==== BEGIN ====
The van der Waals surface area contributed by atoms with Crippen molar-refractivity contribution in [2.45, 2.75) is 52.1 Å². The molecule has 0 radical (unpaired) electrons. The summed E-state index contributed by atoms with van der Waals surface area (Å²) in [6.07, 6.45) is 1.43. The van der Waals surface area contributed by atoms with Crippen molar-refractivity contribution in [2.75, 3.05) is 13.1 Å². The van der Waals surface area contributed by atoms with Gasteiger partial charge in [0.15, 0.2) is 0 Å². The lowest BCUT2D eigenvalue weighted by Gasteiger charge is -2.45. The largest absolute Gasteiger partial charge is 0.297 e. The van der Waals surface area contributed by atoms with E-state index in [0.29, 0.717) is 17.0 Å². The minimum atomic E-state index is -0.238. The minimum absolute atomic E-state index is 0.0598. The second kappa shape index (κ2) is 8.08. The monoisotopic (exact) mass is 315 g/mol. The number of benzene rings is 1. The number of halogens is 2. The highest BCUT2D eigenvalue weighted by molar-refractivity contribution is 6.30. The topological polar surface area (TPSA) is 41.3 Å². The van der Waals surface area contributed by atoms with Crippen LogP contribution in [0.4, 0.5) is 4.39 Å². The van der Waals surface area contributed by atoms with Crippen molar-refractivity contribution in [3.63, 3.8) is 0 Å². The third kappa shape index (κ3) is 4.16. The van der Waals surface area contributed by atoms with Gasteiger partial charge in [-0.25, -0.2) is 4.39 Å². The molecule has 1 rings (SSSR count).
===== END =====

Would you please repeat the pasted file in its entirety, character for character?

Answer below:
The van der Waals surface area contributed by atoms with Crippen molar-refractivity contribution in [2.45, 2.75) is 52.1 Å². The molecule has 0 radical (unpaired) electrons. The summed E-state index contributed by atoms with van der Waals surface area (Å²) in [6.07, 6.45) is 1.43. The van der Waals surface area contributed by atoms with Crippen molar-refractivity contribution in [2.75, 3.05) is 13.1 Å². The van der Waals surface area contributed by atoms with Gasteiger partial charge in [0.15, 0.2) is 0 Å². The lowest BCUT2D eigenvalue weighted by Gasteiger charge is -2.45. The largest absolute Gasteiger partial charge is 0.297 e. The van der Waals surface area contributed by atoms with E-state index in [0.29, 0.717) is 17.0 Å². The minimum atomic E-state index is -0.238. The minimum absolute atomic E-state index is 0.0598. The second kappa shape index (κ2) is 8.08. The monoisotopic (exact) mass is 315 g/mol. The number of benzene rings is 1. The number of halogens is 2. The highest BCUT2D eigenvalue weighted by molar-refractivity contribution is 6.30. The topological polar surface area (TPSA) is 41.3 Å². The van der Waals surface area contributed by atoms with Crippen LogP contribution in [0.4, 0.5) is 4.39 Å². The van der Waals surface area contributed by atoms with Crippen molar-refractivity contribution in [3.63, 3.8) is 0 Å². The third kappa shape index (κ3) is 4.16. The van der Waals surface area contributed by atoms with Gasteiger partial charge in [-0.25, -0.2) is 4.39 Å². The molecule has 1 rings (SSSR count).